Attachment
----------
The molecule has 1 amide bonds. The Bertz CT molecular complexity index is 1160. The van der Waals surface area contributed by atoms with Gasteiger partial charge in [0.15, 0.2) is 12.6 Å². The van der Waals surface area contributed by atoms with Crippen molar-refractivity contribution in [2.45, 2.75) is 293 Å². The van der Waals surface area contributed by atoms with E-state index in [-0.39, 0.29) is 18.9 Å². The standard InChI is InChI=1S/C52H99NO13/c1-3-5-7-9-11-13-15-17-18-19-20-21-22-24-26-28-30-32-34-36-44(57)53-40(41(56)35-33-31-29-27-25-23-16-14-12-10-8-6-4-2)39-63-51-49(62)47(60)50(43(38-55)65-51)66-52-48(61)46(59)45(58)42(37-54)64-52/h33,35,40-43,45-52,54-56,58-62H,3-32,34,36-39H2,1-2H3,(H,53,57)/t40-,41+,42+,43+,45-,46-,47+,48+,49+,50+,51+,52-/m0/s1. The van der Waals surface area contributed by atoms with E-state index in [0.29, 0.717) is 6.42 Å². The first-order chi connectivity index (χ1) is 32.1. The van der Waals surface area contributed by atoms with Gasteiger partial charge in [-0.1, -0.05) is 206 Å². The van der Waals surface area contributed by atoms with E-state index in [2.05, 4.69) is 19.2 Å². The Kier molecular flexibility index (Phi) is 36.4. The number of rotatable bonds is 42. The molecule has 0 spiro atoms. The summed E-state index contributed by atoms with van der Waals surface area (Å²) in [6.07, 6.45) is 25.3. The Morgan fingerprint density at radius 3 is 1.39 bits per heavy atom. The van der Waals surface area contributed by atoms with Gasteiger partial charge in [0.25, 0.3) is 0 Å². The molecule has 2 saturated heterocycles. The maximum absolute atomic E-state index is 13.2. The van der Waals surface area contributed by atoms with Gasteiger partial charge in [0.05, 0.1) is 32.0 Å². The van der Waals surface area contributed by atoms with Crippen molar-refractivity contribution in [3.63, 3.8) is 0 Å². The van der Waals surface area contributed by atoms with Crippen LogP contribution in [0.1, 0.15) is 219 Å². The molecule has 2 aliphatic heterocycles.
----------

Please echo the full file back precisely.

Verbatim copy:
The molecule has 1 amide bonds. The Bertz CT molecular complexity index is 1160. The van der Waals surface area contributed by atoms with Gasteiger partial charge in [0.15, 0.2) is 12.6 Å². The van der Waals surface area contributed by atoms with Crippen molar-refractivity contribution in [2.45, 2.75) is 293 Å². The van der Waals surface area contributed by atoms with E-state index in [-0.39, 0.29) is 18.9 Å². The standard InChI is InChI=1S/C52H99NO13/c1-3-5-7-9-11-13-15-17-18-19-20-21-22-24-26-28-30-32-34-36-44(57)53-40(41(56)35-33-31-29-27-25-23-16-14-12-10-8-6-4-2)39-63-51-49(62)47(60)50(43(38-55)65-51)66-52-48(61)46(59)45(58)42(37-54)64-52/h33,35,40-43,45-52,54-56,58-62H,3-32,34,36-39H2,1-2H3,(H,53,57)/t40-,41+,42+,43+,45-,46-,47+,48+,49+,50+,51+,52-/m0/s1. The van der Waals surface area contributed by atoms with E-state index in [0.29, 0.717) is 6.42 Å². The first-order chi connectivity index (χ1) is 32.1. The van der Waals surface area contributed by atoms with Gasteiger partial charge in [-0.1, -0.05) is 206 Å². The van der Waals surface area contributed by atoms with E-state index in [2.05, 4.69) is 19.2 Å². The Kier molecular flexibility index (Phi) is 36.4. The number of rotatable bonds is 42. The molecule has 0 spiro atoms. The summed E-state index contributed by atoms with van der Waals surface area (Å²) in [6.07, 6.45) is 25.3. The Morgan fingerprint density at radius 3 is 1.39 bits per heavy atom. The van der Waals surface area contributed by atoms with Gasteiger partial charge in [0.25, 0.3) is 0 Å². The molecule has 2 saturated heterocycles. The maximum absolute atomic E-state index is 13.2. The van der Waals surface area contributed by atoms with Gasteiger partial charge in [0.05, 0.1) is 32.0 Å². The van der Waals surface area contributed by atoms with Crippen molar-refractivity contribution in [3.63, 3.8) is 0 Å². The van der Waals surface area contributed by atoms with Crippen LogP contribution in [0.1, 0.15) is 219 Å². The molecule has 2 aliphatic heterocycles.